The correlation coefficient index approach has been predominantly applied to patients with traumatic brain injury.21 It correlates significantly with static cerebral autoregulation measurements and evolved as a potential marker for clinical outcome of head-injured patients.22,23 Recently, this method was also successfully applied to patients with carotid stenosis, yielding significant side-to-side differences for correlation indices of Dx and Mx but not for Sx.6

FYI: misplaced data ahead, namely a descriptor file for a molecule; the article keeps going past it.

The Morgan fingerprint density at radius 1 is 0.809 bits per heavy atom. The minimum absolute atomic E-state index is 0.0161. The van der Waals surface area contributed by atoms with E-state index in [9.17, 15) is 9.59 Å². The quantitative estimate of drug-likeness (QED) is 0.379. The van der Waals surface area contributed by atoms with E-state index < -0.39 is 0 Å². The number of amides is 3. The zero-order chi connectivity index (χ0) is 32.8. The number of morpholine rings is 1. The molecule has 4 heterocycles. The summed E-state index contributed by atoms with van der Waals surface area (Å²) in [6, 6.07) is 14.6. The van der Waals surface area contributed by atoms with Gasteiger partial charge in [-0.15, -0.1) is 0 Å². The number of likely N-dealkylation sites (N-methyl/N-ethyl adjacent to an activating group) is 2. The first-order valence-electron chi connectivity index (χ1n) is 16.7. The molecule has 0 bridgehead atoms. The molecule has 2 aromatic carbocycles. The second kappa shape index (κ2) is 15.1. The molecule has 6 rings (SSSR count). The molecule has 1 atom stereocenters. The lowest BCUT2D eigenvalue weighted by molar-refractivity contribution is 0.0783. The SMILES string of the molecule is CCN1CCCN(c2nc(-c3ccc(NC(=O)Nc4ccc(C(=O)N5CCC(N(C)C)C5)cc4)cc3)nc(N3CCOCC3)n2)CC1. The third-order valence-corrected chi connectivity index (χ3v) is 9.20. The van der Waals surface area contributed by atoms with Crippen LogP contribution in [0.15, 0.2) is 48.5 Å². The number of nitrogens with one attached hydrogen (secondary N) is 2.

Cerebral Autoregulation and Carotid Recanalization
The literature on this topic is sparse. DCA has been analyzed by the cuff deflation technique in 8 patients 1 month after CEA or angioplasty and found to be normalized.10 Studies on larger collectives have not been performed so far, nor has the time course of cerebral autoregulatory improvement been assessed.
Both the correlation coefficients Dx and Mx decreased clearly and early after carotid recanalization. This indicates a decreasing dependence of CBFV from ABP changes and thus restored cerebral autoregulation, confirming the pathophysiological soundness of the correlation coefficient method as a measure for cerebral autoregulation.